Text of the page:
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Iuwne10 S04 L02


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Iuwne10 S04 L02

  1. 1. WLAN Security Establishing IEEE 802.11 Security
  2. 2. Authentication: Open
  3. 3. WLANs > Edit > Security
  4. 4. Authentication: PSK (WEP)
  5. 5. Authentication: PSK (WEP) (Cont.) <ul><ul><li>WLAN security protocol defined in the 802.11 specification: </li></ul></ul><ul><ul><ul><li>Operates at Layer 2 and does not offer end-to-end security </li></ul></ul></ul><ul><ul><li>Uses key plus initialization vector: </li></ul></ul><ul><ul><ul><li>Initialization vector is a random number generated through the WEP algorithm </li></ul></ul></ul><ul><ul><ul><li>Key and initialization vector are used in encryption of the data </li></ul></ul></ul><ul><ul><li>Three user-specified key lengths: </li></ul></ul><ul><ul><ul><li>40-bit key, combined with initialization vector to yield 64 bits </li></ul></ul></ul><ul><ul><ul><li>104-bit key, combined with initialization vector to yield 128 bits </li></ul></ul></ul><ul><ul><ul><li>128-bit key, combined with initialization vector to yield 152 bits </li></ul></ul></ul><ul><ul><li>Cisco wireless supports pre-shared key authentication: </li></ul></ul><ul><ul><ul><li>Disabled by default </li></ul></ul></ul>
  6. 6. WEP Configuration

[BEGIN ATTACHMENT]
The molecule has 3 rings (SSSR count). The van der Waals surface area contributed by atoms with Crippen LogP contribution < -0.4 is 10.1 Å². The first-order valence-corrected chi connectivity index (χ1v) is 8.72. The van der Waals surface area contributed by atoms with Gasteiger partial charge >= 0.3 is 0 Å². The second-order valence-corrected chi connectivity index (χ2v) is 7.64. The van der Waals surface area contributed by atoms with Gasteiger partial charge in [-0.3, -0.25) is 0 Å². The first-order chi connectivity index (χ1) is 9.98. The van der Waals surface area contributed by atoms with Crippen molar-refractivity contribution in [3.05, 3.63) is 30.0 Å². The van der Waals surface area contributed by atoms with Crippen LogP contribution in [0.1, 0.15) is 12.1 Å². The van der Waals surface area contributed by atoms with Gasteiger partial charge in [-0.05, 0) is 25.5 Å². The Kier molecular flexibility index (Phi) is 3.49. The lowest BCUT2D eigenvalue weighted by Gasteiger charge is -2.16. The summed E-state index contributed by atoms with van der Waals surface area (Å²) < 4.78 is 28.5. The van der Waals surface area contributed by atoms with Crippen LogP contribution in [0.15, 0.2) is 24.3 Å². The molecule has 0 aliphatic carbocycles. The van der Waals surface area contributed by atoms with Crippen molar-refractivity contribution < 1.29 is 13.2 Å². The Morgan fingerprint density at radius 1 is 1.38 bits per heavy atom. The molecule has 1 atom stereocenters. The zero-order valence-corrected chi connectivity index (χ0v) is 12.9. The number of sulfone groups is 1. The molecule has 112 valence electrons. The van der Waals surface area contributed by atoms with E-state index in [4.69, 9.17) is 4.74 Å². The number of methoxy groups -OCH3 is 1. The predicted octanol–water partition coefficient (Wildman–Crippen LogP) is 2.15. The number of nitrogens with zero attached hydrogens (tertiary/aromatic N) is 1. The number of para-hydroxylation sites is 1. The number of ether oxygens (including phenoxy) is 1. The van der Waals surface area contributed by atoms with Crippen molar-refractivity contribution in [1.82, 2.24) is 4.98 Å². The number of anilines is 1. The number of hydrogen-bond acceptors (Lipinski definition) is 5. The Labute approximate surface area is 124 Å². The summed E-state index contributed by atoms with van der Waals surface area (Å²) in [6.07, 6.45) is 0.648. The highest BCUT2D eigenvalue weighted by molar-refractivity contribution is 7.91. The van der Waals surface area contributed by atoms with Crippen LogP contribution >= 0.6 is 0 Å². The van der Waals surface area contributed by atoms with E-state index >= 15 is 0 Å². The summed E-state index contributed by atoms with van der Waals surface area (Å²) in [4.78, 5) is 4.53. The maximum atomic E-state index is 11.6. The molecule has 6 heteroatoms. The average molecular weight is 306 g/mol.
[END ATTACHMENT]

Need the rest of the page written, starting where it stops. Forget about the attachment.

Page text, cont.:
7. 7. WEP Engine
  8. 8. WEP Limitations <ul><ul><li>No per-packet authentication or message integrity check </li></ul></ul><ul><ul><li>Hackers can easily obtain challenge phrase and encrypted response: </li></ul></ul><ul><ul><ul><li>Crack the WEP key </li></ul></ul></ul><ul><ul><ul><li>Correctly decrypt captured data traffic </li></ul></ul></ul><ul><ul><li>Weak encryption of data </li></ul></ul><ul><ul><li>Repeating initialization vector can provide insight into cracking WEP key </li></ul></ul><ul><ul><li>Each client and AP must be configured with matching WEP key </li></ul></ul><ul><ul><li>Managing keys can be difficult in enterprise WLAN </li></ul></ul><ul><ul><li>Less secure than using open Layer 2 association and then applying user authentication with dynamic encryption method </li></ul></ul>
  9. 9. MAC Filtering <ul><ul><li>Allows clients based on their MAC addresses </li></ul></ul><ul><ul><li>The option is enabled on a per WLAN basis </li></ul></ul><ul><ul><li>Controller checks for the presence of the client MAC address: </li></ul></ul><ul><ul><ul><li>In a local database </li></ul></ul></ul><ul><ul><ul><li>If the address is not present, relays to a RADIUS server </li></ul></ul></ul><ul><ul><li>Local list contains 500 addresses, can be extended to 2000 </li></ul></ul><ul><ul><ul><li>The database is shared by local management users (including lobby ambassadors), net users (including guest users), MAC filter entries, and disabled clients. </li></ul></ul></ul>
  10. 10. WLAN > Edit <ul><li>Can be combined with another form of Layer 2 or Layer 3 security </li></ul>
  11. 11. Security > AAA > Mac Filtering
  12. 12. Summary <ul><ul><li>Open authentication is the default IEEE 802.11 access method. It relies solely on the SSID knowledge. </li></ul></ul><ul><ul><li>WEP can be used both for authentication and encryption. It is not considered to be efficient privacy protection. </li></ul></ul><ul><ul><li>MAC filtering can be enabled per WLAN. MAC addresses of authorized clients can be local to a controller or in a database known by a RADIUS server. </li></ul></ul>